This is especially true during states of emergency.  Do you know what the most important commodity is before or during a natural disaster?

Water, milk, a loaf of bread?  No, you’d be wrong.

Strawberry Poptarts.

That’s right.  During times of emergency, Walmart sells out of Strawberry Poptarts faster than any other item on their shelves.  As a result, they have crafted a special delivery system to get Poptarts to you quicker than you can say, “sugar coma.”  They have the product that you need and they know how to get it to you on time, every time.

We all want our message (i.e. content) to impact our audience – to leave them different after encountering what we have to say and give. Right? But so often, this doesn’t happen.  We preach.  Nothing changes.  We post.  No one responses.  In today’s world, we’re communicating and sending messages all the time; emails, tweets, Facebook status updates, pictures on Instagram, text messages, and even Snapchats…whatever the heck that is.  But that’s actually the problem – we are spending all of our time on the message and no time on figuring out whether or not we have an audience.  So we write more, post more, regardless if anyone is responding.  After awhile, it becomes empty opinions – words that are never heard.

But most of us, especially those reading this post – are not a box store or a supermarket.  Your product is more intangible – it’s your music, your writing, your ideas, and your opinions.  You can’t just put your message on delivery trucks and send them to the neighborhood.  Bottom-line, today’s products are intellectual.  They aren’t sold in stores, they don’t come in fancy packaging, and you can’t sell them in some rundown strip mall.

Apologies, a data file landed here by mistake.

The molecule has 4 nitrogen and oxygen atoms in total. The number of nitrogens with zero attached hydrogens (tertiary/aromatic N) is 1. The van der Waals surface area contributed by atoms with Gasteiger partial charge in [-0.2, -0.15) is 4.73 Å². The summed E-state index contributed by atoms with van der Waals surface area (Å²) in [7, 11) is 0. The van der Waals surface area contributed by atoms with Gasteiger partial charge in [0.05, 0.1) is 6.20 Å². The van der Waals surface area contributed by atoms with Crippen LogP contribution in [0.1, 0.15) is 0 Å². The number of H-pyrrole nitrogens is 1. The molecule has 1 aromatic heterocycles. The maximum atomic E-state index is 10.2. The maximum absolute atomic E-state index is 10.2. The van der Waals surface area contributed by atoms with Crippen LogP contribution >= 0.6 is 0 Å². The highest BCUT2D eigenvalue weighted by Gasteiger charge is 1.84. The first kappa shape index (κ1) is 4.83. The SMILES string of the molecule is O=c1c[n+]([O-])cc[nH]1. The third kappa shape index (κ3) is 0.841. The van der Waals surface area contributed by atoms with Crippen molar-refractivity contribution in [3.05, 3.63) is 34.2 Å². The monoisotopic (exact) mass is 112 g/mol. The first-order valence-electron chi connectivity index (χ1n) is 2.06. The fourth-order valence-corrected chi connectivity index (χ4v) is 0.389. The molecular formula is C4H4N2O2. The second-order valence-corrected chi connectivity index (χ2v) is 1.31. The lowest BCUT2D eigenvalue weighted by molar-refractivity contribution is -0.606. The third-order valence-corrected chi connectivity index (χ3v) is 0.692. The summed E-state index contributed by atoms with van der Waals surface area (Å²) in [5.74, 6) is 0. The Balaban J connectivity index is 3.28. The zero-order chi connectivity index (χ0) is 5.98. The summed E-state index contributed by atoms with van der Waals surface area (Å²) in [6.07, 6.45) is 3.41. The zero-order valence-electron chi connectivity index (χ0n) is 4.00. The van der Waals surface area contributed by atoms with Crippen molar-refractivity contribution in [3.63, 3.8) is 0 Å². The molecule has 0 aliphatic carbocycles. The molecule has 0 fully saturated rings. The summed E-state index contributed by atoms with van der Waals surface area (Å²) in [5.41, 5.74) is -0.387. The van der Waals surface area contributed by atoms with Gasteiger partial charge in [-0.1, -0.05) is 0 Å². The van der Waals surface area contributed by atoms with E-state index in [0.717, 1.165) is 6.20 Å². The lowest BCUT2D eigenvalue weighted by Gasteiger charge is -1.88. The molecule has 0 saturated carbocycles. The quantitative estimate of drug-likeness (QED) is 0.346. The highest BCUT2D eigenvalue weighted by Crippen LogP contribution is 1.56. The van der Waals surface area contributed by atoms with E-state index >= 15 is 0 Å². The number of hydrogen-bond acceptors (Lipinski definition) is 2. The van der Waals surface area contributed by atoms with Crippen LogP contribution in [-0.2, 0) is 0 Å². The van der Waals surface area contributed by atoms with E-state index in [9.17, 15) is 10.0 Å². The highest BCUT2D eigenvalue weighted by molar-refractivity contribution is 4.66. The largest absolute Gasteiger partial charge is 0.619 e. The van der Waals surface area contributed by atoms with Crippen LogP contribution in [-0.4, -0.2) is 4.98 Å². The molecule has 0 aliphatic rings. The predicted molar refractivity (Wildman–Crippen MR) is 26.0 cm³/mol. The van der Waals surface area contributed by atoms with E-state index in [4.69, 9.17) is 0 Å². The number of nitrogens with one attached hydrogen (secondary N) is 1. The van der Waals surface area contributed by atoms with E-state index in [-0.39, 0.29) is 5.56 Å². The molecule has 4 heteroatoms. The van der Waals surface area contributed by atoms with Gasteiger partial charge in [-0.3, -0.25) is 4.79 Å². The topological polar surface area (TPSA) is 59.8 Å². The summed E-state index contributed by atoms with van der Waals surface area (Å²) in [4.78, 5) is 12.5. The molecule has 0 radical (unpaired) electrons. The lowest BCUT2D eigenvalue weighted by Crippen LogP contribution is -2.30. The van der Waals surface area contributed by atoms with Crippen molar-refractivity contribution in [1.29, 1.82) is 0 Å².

This is where influence comes in.

Let’s talk about city water.  You turn on the faucet and water comes out.  In this case, water is the product or the message.  It is the thing that you want people to receive, rather that they need to receive.  It’s a commodity – and a highly valuable one at that.  But it doesn’t just magically appear in your kitchen.  No sometime, probably long before you moved into your house, sweaty men dug trenches to run waterlines from the purification plant to your neighborhood or apartment building.  Hundreds of thousands of miles of pipe line connecting every home with what they need to receive – water.

This is the problem with the current affairs of most of the church.  Pastors want everyone to hear what they have to say, to receive, literally “living water”, but they haven’t taken the time to build the pipeline.  So no one receives anything.  Their words and message go out empty every week and their posts go unread.

Your message will never go any further than your influence.

It can’t.  This is what we have to understand.